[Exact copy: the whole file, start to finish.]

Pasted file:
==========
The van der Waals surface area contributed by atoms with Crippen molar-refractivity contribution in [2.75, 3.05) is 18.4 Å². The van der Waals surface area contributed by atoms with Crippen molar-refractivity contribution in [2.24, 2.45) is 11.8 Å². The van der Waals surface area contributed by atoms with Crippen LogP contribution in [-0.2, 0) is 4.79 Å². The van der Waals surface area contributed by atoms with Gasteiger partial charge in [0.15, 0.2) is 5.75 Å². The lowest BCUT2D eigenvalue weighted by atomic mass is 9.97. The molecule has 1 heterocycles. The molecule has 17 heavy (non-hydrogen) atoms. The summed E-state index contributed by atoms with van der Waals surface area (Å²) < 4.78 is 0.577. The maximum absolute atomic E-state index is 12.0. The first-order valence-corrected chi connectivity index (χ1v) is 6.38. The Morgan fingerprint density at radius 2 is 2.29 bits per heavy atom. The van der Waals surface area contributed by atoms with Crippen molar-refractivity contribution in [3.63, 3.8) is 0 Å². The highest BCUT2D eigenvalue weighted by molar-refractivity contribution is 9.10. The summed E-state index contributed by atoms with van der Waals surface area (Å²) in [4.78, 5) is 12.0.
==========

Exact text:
The van der Waals surface area contributed by atoms with Crippen molar-refractivity contribution in [2.75, 3.05) is 18.4 Å². The van der Waals surface area contributed by atoms with Crippen molar-refractivity contribution in [2.24, 2.45) is 11.8 Å². The van der Waals surface area contributed by atoms with Crippen LogP contribution in [-0.2, 0) is 4.79 Å². The van der Waals surface area contributed by atoms with Gasteiger partial charge in [0.15, 0.2) is 5.75 Å². The lowest BCUT2D eigenvalue weighted by atomic mass is 9.97. The molecule has 1 heterocycles. The molecule has 17 heavy (non-hydrogen) atoms. The summed E-state index contributed by atoms with van der Waals surface area (Å²) < 4.78 is 0.577. The maximum absolute atomic E-state index is 12.0. The first-order valence-corrected chi connectivity index (χ1v) is 6.38. The Morgan fingerprint density at radius 2 is 2.29 bits per heavy atom. The van der Waals surface area contributed by atoms with Crippen molar-refractivity contribution in [3.63, 3.8) is 0 Å². The highest BCUT2D eigenvalue weighted by molar-refractivity contribution is 9.10. The summed E-state index contributed by atoms with van der Waals surface area (Å²) in [4.78, 5) is 12.0.